What wasn't reported in this story of D. J. was his family's mental health history, LOTS of it. His aunt and uncle both suffer from Bi-polar Disorder, and there are other mental health issues in the family. We have family in both the medical and mental health field. We are educated people.
My daughter has tried and looked at many different options. Dr. Bacon spent many months diagnosing and evaluating D.J. It was made to seem that he did not offer alternative options - he did so many times. His answer is not always medications. He helps problem solve with my daughter on different ways to help D. J. deal with his symptoms. He recently discontinued the Risperdal and they continually reassess his needs of medications.
A part of the diagnosing comes from the DSM IV criteria, a tool to help clinicians and doctors properly diagnose patients. Unfortunately D. J. meets a lot of that criteria.No parent wants their child "labeled" something they are not, especially a mental health illness. All avenues have been explored before coming to the conclussion of Bi-polar. D. J. and his family all suffer horribly when he is not on his medication, D.J. probably more than anyone. He deserves the right to lead as normal a life as possible. The medications help him attain this.
To those of you obsessed with the diet and food thing (Patricia Davis), D.J. was shown eating one corndog and drinking what they thought was a Gatorade. It was not Gatorade, the family had just returned from a soccer tournament (excercise) and the drink was a sugar free drink mix that was passed out after the games. D. J. loves his veggies and fruits. My daughter cooks balanced meals daily. How many kids have a hot dog for lunch and no one thinks anything of it? My grandson's school has corndogs on the menu for lunch. It's not like D.J. has a weight problem or is obese. I'm appalled at labeling the mothers of these kids obese, what does that have to do with D.J.'s diagnosis?Narrow minded people who make uneducated comments without enough knowledge of the situation need to be less judgemental. Walk a day in the life of D.J. and family, then give me your opinion.
I work in the mental health field. Unfortunatley, I and many others have worked hard to de=stigmatize mental illness. I fear these kinds of reports will keep some people from getting the help they so badly need. Suicides among our youth keep rising. Medications do help, they save lives and families.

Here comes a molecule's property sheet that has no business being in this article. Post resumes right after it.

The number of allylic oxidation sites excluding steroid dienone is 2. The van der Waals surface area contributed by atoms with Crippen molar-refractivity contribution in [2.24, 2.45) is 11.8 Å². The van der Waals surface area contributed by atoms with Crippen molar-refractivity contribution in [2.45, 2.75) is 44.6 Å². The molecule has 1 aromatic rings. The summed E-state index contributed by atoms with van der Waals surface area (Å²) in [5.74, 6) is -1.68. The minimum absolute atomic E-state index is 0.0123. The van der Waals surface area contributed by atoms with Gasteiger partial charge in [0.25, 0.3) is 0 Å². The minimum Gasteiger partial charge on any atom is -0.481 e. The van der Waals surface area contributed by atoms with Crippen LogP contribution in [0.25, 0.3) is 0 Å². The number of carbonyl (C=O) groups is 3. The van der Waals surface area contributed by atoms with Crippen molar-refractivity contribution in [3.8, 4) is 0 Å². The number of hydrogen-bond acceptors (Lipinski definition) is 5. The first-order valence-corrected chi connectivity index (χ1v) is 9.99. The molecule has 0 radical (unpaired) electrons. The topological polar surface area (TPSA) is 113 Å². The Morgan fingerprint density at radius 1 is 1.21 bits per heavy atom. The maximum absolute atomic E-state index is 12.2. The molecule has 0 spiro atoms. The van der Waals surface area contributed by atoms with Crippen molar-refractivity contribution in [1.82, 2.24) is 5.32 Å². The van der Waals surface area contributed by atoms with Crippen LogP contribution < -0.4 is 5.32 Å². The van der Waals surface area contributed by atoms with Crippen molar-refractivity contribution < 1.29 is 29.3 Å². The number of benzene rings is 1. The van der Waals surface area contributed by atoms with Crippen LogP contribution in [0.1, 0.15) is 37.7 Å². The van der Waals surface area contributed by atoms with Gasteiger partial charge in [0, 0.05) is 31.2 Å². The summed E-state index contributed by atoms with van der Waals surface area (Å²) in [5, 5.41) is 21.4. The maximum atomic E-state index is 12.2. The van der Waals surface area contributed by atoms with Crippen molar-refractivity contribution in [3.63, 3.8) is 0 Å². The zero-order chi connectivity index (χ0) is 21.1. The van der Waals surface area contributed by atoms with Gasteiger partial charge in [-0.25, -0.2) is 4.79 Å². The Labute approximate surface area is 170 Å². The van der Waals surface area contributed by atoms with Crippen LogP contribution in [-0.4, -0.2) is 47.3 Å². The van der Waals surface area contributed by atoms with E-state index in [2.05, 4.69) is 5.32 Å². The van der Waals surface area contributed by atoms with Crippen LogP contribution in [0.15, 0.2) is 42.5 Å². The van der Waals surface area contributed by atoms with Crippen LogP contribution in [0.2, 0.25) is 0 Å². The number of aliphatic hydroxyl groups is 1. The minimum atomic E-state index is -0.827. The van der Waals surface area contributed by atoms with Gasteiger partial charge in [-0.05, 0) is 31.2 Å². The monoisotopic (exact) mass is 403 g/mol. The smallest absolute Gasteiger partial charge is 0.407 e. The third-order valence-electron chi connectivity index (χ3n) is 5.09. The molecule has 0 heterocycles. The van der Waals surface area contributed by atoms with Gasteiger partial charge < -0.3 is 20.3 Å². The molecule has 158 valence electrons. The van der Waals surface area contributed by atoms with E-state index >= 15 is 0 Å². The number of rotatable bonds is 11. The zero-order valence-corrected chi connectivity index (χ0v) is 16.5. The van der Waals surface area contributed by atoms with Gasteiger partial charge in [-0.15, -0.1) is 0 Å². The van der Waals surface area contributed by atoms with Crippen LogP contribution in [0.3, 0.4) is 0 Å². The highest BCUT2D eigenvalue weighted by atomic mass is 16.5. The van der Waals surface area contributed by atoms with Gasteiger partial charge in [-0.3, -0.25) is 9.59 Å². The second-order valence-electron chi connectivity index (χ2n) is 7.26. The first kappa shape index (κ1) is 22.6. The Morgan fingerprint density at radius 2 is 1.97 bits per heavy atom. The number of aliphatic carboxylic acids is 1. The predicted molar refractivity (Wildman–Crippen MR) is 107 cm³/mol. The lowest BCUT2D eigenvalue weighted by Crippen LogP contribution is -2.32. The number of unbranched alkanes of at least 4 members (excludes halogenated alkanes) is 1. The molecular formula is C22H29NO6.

FRONTLINE's editors respond:
Many of the postings in this discussion address the possible role of diet and nutrition in the symptoms of kids like DJ who are receiving bipolar diagnoses. We want to point out that just as there is a lack of research on the effectiveness of medication treatment, there is insufficient evidence at this point to link nutrition - or, for that matter, parenting - to the kinds of volatile mood symptoms that afflict these children. There's a great deal of interest in the idea that changes in diet might offer an alternative to pharmaceuticals and there are studies underway at some of the most prominent academic centers in the country. But as with so many aspects of this field, thoroughly researched answers are still to come. And to focus solely on nutrition, or on parenting, or on heredity, or on any other possible single contributing factor, runs the risk of underestimating the marked complexity of these cases.We also want to point out that all the families who participated were anxious about being judged as parents and were concerned about how they would be portrayed. Viewers should realize that in a one hour film, the details of each child's story were compressed and countless hours of footage were left out.
My wife and I re-watched (in horror) the PBS documentary called "The Medicated Child" - wherein, the over-medication of children was vividly portrayed. I can understand that some well documented kinds of medication can become necessary, when all else fails. But these children were ingesting all kinds of experimental drugs whose long term effects individually were unknown (let alone what they might do in combination with each other). The amazing thing to us was that at no time during the documentary did they even mention that a controlled diet has been proven to be effective in moderating abnormal behavior! I know that wasn't the focus of the documentary, but, as an educational piece of information, I think it should have been stated.